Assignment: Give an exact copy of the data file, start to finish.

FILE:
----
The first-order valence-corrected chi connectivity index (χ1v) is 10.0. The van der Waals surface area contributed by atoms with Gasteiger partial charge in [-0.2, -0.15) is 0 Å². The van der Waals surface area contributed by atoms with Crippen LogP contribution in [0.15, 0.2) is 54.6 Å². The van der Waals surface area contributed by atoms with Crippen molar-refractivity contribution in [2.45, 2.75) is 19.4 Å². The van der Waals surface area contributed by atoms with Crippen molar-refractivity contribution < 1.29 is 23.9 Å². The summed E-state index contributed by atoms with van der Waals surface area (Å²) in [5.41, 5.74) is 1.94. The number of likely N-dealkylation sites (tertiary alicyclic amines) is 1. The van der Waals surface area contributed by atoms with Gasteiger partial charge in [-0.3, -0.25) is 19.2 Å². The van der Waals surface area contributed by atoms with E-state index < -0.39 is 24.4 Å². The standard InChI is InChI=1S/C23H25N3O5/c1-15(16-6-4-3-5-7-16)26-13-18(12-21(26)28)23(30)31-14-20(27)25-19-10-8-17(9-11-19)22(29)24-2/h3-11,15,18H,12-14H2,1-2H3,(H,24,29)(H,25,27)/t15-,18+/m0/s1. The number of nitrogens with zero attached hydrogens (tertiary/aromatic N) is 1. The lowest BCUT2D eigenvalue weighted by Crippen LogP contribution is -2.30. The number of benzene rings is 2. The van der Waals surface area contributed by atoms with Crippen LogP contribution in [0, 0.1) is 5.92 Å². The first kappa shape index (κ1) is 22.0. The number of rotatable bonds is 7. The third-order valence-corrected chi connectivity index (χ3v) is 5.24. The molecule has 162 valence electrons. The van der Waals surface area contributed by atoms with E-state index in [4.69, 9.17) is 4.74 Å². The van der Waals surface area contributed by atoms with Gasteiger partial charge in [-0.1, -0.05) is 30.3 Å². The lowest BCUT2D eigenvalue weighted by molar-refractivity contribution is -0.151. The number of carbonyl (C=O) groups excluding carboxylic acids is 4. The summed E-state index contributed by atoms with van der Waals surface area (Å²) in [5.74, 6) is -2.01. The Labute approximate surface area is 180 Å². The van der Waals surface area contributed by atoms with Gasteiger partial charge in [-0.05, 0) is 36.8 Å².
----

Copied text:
The first-order valence-corrected chi connectivity index (χ1v) is 10.0. The van der Waals surface area contributed by atoms with Gasteiger partial charge in [-0.2, -0.15) is 0 Å². The van der Waals surface area contributed by atoms with Crippen LogP contribution in [0.15, 0.2) is 54.6 Å². The van der Waals surface area contributed by atoms with Crippen molar-refractivity contribution in [2.45, 2.75) is 19.4 Å². The van der Waals surface area contributed by atoms with Crippen molar-refractivity contribution < 1.29 is 23.9 Å². The summed E-state index contributed by atoms with van der Waals surface area (Å²) in [5.41, 5.74) is 1.94. The number of likely N-dealkylation sites (tertiary alicyclic amines) is 1. The van der Waals surface area contributed by atoms with Gasteiger partial charge in [-0.3, -0.25) is 19.2 Å². The van der Waals surface area contributed by atoms with E-state index < -0.39 is 24.4 Å². The standard InChI is InChI=1S/C23H25N3O5/c1-15(16-6-4-3-5-7-16)26-13-18(12-21(26)28)23(30)31-14-20(27)25-19-10-8-17(9-11-19)22(29)24-2/h3-11,15,18H,12-14H2,1-2H3,(H,24,29)(H,25,27)/t15-,18+/m0/s1. The number of nitrogens with zero attached hydrogens (tertiary/aromatic N) is 1. The lowest BCUT2D eigenvalue weighted by Crippen LogP contribution is -2.30. The number of benzene rings is 2. The van der Waals surface area contributed by atoms with Crippen LogP contribution in [0, 0.1) is 5.92 Å². The first kappa shape index (κ1) is 22.0. The number of rotatable bonds is 7. The third-order valence-corrected chi connectivity index (χ3v) is 5.24. The molecule has 162 valence electrons. The van der Waals surface area contributed by atoms with E-state index in [4.69, 9.17) is 4.74 Å². The van der Waals surface area contributed by atoms with Gasteiger partial charge in [-0.1, -0.05) is 30.3 Å². The lowest BCUT2D eigenvalue weighted by molar-refractivity contribution is -0.151. The number of carbonyl (C=O) groups excluding carboxylic acids is 4. The summed E-state index contributed by atoms with van der Waals surface area (Å²) in [5.74, 6) is -2.01. The Labute approximate surface area is 180 Å². The van der Waals surface area contributed by atoms with Gasteiger partial charge in [-0.05, 0) is 36.8 Å².